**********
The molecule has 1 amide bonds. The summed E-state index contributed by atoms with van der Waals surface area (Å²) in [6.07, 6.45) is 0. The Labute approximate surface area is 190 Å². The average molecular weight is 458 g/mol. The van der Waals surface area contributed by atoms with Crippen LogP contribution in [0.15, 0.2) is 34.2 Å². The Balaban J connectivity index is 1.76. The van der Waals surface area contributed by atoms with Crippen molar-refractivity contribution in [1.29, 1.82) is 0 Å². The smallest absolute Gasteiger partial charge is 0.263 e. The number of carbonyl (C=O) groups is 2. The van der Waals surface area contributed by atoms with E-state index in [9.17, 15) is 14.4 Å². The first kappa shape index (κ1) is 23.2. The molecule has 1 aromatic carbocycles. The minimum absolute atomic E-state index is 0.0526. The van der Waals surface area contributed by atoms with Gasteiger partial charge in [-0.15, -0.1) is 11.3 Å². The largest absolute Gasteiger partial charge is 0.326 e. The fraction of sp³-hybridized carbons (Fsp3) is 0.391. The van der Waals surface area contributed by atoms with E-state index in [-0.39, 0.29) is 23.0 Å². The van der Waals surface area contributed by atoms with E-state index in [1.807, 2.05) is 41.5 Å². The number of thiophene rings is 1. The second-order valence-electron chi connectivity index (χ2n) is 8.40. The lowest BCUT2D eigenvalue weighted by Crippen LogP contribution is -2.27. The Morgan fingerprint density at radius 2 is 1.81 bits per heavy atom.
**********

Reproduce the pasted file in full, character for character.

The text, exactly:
The molecule has 1 amide bonds. The summed E-state index contributed by atoms with van der Waals surface area (Å²) in [6.07, 6.45) is 0. The Labute approximate surface area is 190 Å². The average molecular weight is 458 g/mol. The van der Waals surface area contributed by atoms with Crippen LogP contribution in [0.15, 0.2) is 34.2 Å². The Balaban J connectivity index is 1.76. The van der Waals surface area contributed by atoms with Crippen molar-refractivity contribution in [1.29, 1.82) is 0 Å². The smallest absolute Gasteiger partial charge is 0.263 e. The number of carbonyl (C=O) groups is 2. The van der Waals surface area contributed by atoms with E-state index in [9.17, 15) is 14.4 Å². The first kappa shape index (κ1) is 23.2. The molecule has 1 aromatic carbocycles. The minimum absolute atomic E-state index is 0.0526. The van der Waals surface area contributed by atoms with Gasteiger partial charge in [-0.15, -0.1) is 11.3 Å². The largest absolute Gasteiger partial charge is 0.326 e. The fraction of sp³-hybridized carbons (Fsp3) is 0.391. The van der Waals surface area contributed by atoms with E-state index in [-0.39, 0.29) is 23.0 Å². The van der Waals surface area contributed by atoms with E-state index in [1.807, 2.05) is 41.5 Å². The number of thiophene rings is 1. The second-order valence-electron chi connectivity index (χ2n) is 8.40. The lowest BCUT2D eigenvalue weighted by Crippen LogP contribution is -2.27. The Morgan fingerprint density at radius 2 is 1.81 bits per heavy atom.